The Child Geek rather enjoyed Island Siege and even won a game or two (always through Colonization victory, oddly enough). The biggest beef they had against the game was the forced fork in the road between building and fighting. The Child Geeks liked the idea of combat in the game and how the dice were used, but they didn’t like that they were only able to attack one Fort card at a time. This most likely explains why the Child Geeks heavily favored the building actions. There is much more choice to be had in a small fist full of cards versus a small number of dice. According to one Child Geek, “I really like how I get to build my little world, but I don’t like it when it gets attacked.” Another Child Geek said, “This is my new favorite 2-player game!” All the Child Geeks voted to approve Island Siege.


My little geek considers his choices based on his dice rolls

The Parent Geeks really liked Island Siege, but disliked that it was only a 2-player game. According to one Parent Geek, “This is a great game, but the fact that it can only play 2-players is going to keep it off the table when it should be on.” When I told the Parent Geeks that they could buy 2 copies of the game to make it a 4-player game, one Parent Geek said, “Wow, what a scam!” But not all the Parent Geeks thought so. Another Parent Geek said in response, “This is a great 2-player game. If I really wanted to make it a 4-player game, I could. The game is complete as it is. It’s up to me to spend more money if I want to make it a bigger game.” Some Parent Geeks grumbled and some just rolled their eyes. All the Parent Geeks voted to approved Island Siege.

The Gamer Geeks were a bit skeptical at first when I explained the game to them. Admittedly, I left some of the best aspects of the game out of the description as a surprise. Specifically, the proper placement of cubes to build a more heavier fortified fort and the many abilities the cards provided. When the Gamer Geeks saw these two aspect of the game come into play, they were no longer skeptical. In fact, their skepticism was replaced by delight. According to one Gamer Geek, “This is a sold game. Totally solid. Every action is meaningful and sometimes painful to decide!” Another Gamer Geek said, “Excellent 2-player game. It’s light enough to be played casually, but has a great deal of strategy and tactics. I really like it.” All the Gamer Geeks voted to approve Island Siege.

I am very pleased with Island Siege. The dice introduce a slight element of randomness that is countered by critical decision making. The abilities provided by the cards give each player a lot to think about and to do. The game feels big, but plays small. The amount of time you’ll spend in the game is short (less than 1 hour), but the amount of effort you put into the game feels a lot heavier than you’d first expect. It was a delightful surprise and continues to entertain me after many game play sessions.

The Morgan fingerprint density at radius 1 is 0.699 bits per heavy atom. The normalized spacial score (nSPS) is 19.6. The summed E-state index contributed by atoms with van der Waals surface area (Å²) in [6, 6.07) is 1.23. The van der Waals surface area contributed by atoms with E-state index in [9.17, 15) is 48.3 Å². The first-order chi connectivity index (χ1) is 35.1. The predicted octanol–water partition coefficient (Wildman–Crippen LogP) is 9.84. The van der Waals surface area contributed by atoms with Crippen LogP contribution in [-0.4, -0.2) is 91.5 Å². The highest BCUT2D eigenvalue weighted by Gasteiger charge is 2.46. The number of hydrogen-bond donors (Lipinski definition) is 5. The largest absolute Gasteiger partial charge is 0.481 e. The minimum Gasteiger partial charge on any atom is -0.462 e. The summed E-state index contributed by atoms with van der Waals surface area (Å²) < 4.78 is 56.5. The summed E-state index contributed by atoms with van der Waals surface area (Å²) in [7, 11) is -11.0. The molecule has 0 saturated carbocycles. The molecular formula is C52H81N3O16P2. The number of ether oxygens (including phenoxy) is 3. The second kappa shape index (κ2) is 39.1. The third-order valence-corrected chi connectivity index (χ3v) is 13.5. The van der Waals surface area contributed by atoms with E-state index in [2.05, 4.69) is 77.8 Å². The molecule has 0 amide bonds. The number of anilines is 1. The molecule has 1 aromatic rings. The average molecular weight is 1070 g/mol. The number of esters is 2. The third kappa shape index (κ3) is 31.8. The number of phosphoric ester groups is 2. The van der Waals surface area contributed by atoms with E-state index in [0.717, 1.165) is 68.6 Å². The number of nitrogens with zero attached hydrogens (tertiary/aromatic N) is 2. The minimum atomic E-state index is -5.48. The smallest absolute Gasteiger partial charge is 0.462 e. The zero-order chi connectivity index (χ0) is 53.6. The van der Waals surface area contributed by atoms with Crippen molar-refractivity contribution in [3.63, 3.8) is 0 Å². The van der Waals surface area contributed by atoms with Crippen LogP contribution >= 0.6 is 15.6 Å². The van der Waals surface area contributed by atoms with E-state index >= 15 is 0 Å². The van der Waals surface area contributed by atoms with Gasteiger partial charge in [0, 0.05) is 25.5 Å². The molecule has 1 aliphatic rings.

I would love a chance to play the game with 3 to 4 players. From what I’ve read, the game scales very well. As the game is, it’s very well-balanced, provides a great deal of options, fun decision making, opportunity for strategy, and lots of tactics via card abilities. If I can get all that from a 2-player game, I have high hopes for a 3 to 4 player game. The only decision I need to make here is to decide if I should buy another copy of the game or not. Once again, Island Siege has presented me with a difficult choice! What is not difficult is suggesting this game. Do play Island Siege the very first chance you get.

This game was given to Father Geek as a review copy. Father Geek was not paid, bribed, wined, dined, or threatened in vain hopes of influencing this review. Such is the statuesque and legendary integrity of Father Geek.

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About Cyrus

Editor in Chief, Owner/Operator, Board Game Fanatic, Father of Three, and Nice Guy, Cyrus has always enjoyed board, card, miniature, role playing, and video games, but didn't get back into the hobby seriously until early 2000. Once he did, however, he was hooked. He now plays board games with anyone and everyone he can, but enjoys playing with his children the most. Video games continue to be of real interest, but not as much as dice and little miniatures. As he carefully navigates the ins and outs of parenting, he does his very best to bestow what wisdom he has and help nurture his children's young minds. It is his hope and ambition to raise three strong, honorable men who will one day go on to do great things and buy their Mom and Dad a lobster dinner. Cyrus goes by the handle fathergeek on Board Game Geek. You can also check him out on Yes, he has a URL that is his name. His ego knows no bounds, apparently....